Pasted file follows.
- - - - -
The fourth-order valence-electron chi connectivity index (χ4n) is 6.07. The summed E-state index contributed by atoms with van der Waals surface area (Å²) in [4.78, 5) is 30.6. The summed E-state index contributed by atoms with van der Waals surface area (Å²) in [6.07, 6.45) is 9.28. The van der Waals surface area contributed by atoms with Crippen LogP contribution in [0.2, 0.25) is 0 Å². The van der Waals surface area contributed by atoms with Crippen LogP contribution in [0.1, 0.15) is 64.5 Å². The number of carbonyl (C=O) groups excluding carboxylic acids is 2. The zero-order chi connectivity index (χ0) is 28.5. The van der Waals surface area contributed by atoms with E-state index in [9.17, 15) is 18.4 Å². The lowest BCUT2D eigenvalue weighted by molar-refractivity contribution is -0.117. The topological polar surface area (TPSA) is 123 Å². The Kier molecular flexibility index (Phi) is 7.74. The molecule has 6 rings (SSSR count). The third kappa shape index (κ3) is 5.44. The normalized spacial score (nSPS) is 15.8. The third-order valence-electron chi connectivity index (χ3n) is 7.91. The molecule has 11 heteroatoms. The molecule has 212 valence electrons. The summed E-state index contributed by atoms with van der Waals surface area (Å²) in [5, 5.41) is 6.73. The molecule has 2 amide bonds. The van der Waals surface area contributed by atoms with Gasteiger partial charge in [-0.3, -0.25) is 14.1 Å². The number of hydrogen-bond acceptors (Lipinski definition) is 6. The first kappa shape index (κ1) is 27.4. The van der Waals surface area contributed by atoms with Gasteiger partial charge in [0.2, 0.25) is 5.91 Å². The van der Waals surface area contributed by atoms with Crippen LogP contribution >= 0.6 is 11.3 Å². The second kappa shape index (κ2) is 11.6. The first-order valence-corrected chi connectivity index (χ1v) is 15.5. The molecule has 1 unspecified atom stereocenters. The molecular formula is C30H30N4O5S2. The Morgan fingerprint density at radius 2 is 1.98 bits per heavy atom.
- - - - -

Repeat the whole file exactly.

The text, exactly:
The fourth-order valence-electron chi connectivity index (χ4n) is 6.07. The summed E-state index contributed by atoms with van der Waals surface area (Å²) in [4.78, 5) is 30.6. The summed E-state index contributed by atoms with van der Waals surface area (Å²) in [6.07, 6.45) is 9.28. The van der Waals surface area contributed by atoms with Crippen LogP contribution in [0.2, 0.25) is 0 Å². The van der Waals surface area contributed by atoms with Crippen LogP contribution in [0.1, 0.15) is 64.5 Å². The number of carbonyl (C=O) groups excluding carboxylic acids is 2. The zero-order chi connectivity index (χ0) is 28.5. The van der Waals surface area contributed by atoms with E-state index in [9.17, 15) is 18.4 Å². The lowest BCUT2D eigenvalue weighted by molar-refractivity contribution is -0.117. The topological polar surface area (TPSA) is 123 Å². The Kier molecular flexibility index (Phi) is 7.74. The molecule has 6 rings (SSSR count). The third kappa shape index (κ3) is 5.44. The normalized spacial score (nSPS) is 15.8. The third-order valence-electron chi connectivity index (χ3n) is 7.91. The molecule has 11 heteroatoms. The molecule has 212 valence electrons. The summed E-state index contributed by atoms with van der Waals surface area (Å²) in [5, 5.41) is 6.73. The molecule has 2 amide bonds. The van der Waals surface area contributed by atoms with Gasteiger partial charge in [-0.3, -0.25) is 14.1 Å². The number of hydrogen-bond acceptors (Lipinski definition) is 6. The first kappa shape index (κ1) is 27.4. The van der Waals surface area contributed by atoms with Gasteiger partial charge in [0.2, 0.25) is 5.91 Å². The van der Waals surface area contributed by atoms with Crippen LogP contribution >= 0.6 is 11.3 Å². The second kappa shape index (κ2) is 11.6. The first-order valence-corrected chi connectivity index (χ1v) is 15.5. The molecule has 1 unspecified atom stereocenters. The molecular formula is C30H30N4O5S2. The Morgan fingerprint density at radius 2 is 1.98 bits per heavy atom.